BAGHDAD: When US soldiers asked a Catholic priest in Baghdad if they could attend mass at his church, he said yes, but asked them to sneak in a side door so Muslims in the area would not see them come in.
“I don’t want anyone to think we are associated with them,” said the priest, who asked not to be named. “We are afraid.”
The fall of Saddam Hussein has left Iraq’s tiny Christian minority — about three percent of the 24 million population — feeling scared and vulnerable. Their main concern, as for all Iraqis, is the resultant insecurity.
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But Christians are also worried about a potential Islamisation of Iraq. And with frustration at the US occupation growing, they fear Muslims will associate them with the occupiers, who are seen as coming from a Christian nation.
“People say things like ‘Your uncle is an American’,” said Sanaa, a member of the same Chaldean church. “They think we are going to support the US They are wrong.” “Under Saddam we were not afraid of anything. Now we are afraid of everything. I’m afraid of whoever knocks on my door. Before we were living in peace.”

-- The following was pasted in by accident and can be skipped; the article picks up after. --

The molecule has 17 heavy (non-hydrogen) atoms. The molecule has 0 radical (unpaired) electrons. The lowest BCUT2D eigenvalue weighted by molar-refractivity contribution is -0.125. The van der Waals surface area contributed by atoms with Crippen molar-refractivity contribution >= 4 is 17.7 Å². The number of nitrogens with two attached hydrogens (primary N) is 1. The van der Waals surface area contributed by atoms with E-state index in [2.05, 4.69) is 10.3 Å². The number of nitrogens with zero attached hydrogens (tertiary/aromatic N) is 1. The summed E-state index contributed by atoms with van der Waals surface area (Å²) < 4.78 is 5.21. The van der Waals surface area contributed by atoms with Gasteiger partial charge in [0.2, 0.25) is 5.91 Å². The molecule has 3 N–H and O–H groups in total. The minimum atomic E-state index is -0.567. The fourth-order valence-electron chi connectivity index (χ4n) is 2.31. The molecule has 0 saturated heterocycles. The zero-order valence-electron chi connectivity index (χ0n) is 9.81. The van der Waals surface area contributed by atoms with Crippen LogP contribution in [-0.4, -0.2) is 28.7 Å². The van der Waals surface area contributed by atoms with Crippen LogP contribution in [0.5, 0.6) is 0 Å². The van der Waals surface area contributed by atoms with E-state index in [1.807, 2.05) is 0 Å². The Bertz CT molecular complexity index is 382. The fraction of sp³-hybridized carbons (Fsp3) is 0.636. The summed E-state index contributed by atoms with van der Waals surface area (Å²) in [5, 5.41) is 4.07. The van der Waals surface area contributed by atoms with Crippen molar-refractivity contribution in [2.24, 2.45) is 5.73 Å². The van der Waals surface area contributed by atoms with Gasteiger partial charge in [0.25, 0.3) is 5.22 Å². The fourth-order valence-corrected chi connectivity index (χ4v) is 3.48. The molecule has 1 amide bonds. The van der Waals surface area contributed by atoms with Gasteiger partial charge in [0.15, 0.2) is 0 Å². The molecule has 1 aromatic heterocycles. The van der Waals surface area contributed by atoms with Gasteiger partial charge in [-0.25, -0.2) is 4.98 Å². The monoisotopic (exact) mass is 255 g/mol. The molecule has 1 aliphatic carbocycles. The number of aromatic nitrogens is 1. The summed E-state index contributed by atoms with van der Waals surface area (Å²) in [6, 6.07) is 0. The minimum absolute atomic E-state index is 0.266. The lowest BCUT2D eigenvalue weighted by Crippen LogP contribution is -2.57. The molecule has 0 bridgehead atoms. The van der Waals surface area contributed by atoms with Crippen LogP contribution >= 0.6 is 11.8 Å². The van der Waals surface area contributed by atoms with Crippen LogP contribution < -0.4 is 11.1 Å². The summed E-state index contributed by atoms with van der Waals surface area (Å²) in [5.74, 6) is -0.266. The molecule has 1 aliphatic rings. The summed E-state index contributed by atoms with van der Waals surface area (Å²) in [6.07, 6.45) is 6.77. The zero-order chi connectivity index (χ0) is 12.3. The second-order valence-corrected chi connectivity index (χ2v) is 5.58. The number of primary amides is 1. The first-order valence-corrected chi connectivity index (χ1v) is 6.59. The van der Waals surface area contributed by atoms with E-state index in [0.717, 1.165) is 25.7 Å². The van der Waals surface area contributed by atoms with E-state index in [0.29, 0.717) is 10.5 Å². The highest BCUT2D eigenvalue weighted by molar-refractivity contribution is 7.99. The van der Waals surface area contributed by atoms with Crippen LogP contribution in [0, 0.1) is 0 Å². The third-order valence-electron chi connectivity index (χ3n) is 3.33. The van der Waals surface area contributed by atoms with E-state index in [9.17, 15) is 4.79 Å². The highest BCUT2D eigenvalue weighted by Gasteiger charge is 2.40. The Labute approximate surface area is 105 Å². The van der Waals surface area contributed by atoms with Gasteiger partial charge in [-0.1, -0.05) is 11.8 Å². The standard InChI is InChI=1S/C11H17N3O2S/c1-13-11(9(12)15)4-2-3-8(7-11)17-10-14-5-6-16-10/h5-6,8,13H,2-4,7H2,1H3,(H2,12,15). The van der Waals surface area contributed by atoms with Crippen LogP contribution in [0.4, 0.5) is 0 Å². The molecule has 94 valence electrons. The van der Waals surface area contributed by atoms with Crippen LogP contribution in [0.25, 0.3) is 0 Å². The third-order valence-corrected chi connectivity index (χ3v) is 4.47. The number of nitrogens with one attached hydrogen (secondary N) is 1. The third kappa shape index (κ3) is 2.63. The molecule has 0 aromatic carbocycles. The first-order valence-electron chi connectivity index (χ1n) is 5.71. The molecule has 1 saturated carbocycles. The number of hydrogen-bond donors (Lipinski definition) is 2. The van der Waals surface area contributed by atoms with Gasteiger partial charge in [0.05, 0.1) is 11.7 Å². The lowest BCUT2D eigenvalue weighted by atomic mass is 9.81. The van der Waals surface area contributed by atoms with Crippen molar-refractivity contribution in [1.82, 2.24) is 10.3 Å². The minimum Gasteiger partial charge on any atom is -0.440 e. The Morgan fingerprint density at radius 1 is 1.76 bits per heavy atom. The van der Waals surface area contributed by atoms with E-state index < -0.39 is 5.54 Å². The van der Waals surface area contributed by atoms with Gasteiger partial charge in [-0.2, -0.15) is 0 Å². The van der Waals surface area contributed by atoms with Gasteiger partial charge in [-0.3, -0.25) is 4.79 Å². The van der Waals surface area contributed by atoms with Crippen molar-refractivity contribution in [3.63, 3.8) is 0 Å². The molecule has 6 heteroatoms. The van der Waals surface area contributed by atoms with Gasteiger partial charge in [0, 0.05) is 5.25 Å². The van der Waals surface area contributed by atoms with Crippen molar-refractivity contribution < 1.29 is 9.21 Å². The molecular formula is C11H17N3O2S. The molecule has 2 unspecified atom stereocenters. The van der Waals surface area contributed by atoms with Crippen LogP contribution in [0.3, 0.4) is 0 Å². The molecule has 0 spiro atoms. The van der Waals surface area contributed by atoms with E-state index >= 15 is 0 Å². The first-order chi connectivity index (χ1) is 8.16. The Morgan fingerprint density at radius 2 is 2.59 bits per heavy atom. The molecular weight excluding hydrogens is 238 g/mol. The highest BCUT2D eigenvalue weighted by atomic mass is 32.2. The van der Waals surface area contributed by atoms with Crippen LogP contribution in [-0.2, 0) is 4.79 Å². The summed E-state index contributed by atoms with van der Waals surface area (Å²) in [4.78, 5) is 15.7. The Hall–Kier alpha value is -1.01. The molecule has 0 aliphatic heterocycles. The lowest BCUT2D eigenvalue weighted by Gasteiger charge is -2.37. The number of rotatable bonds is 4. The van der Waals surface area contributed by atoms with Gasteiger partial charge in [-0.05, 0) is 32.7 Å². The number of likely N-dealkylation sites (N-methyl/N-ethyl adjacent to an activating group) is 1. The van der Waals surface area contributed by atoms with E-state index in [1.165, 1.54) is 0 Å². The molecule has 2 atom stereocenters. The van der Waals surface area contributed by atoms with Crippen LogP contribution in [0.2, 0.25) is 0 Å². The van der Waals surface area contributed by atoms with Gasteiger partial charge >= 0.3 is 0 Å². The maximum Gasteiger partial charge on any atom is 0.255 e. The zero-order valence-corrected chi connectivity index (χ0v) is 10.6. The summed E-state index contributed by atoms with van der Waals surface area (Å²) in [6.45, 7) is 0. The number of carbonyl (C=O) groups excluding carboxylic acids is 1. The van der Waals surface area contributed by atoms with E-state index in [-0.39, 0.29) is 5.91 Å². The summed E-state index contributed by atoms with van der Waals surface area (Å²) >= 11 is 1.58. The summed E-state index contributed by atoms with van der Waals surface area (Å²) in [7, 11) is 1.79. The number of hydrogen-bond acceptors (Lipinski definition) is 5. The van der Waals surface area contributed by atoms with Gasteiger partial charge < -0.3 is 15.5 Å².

Father Basil Marogi, a Chaldean priest, said his congregation had halved because people were too scared to move freely. He warned things would get worse if the US forces pulled out and left various factions vying for power.
“Maybe tomorrow or the day after tomorrow, (Muslims) will impose Shariah,” he said at Baghdad’s Holiest Heart Chaldean church where he works. “People are getting their passports ready in case they have to leave. We hated Saddam, but in these circumstances with no security, of course we miss those days.”
Christians were free to worship under Saddam, who — despite his persecution of majority Shi’ites — officially preached religious tolerance.
What they essentially fear today is the unknown. Insecurity affects all Iraqis, and religious leaders say so far Christians have not suffered because of their beliefs.
“Saddam basically liked Christians, he didn’t bother them. Of course some people are afraid now, because no-one knows what will happen, there are no answers,” said Niran Sabry, a Chaldean Catholic housewife in Baghdad.
In the mainly Shi’ite city of Basra, some Christian girls say Muslims tried to make them wear scarves on their heads as Muslim women do. Christians in Baghdad said they felt ill-at-ease because of their minority status.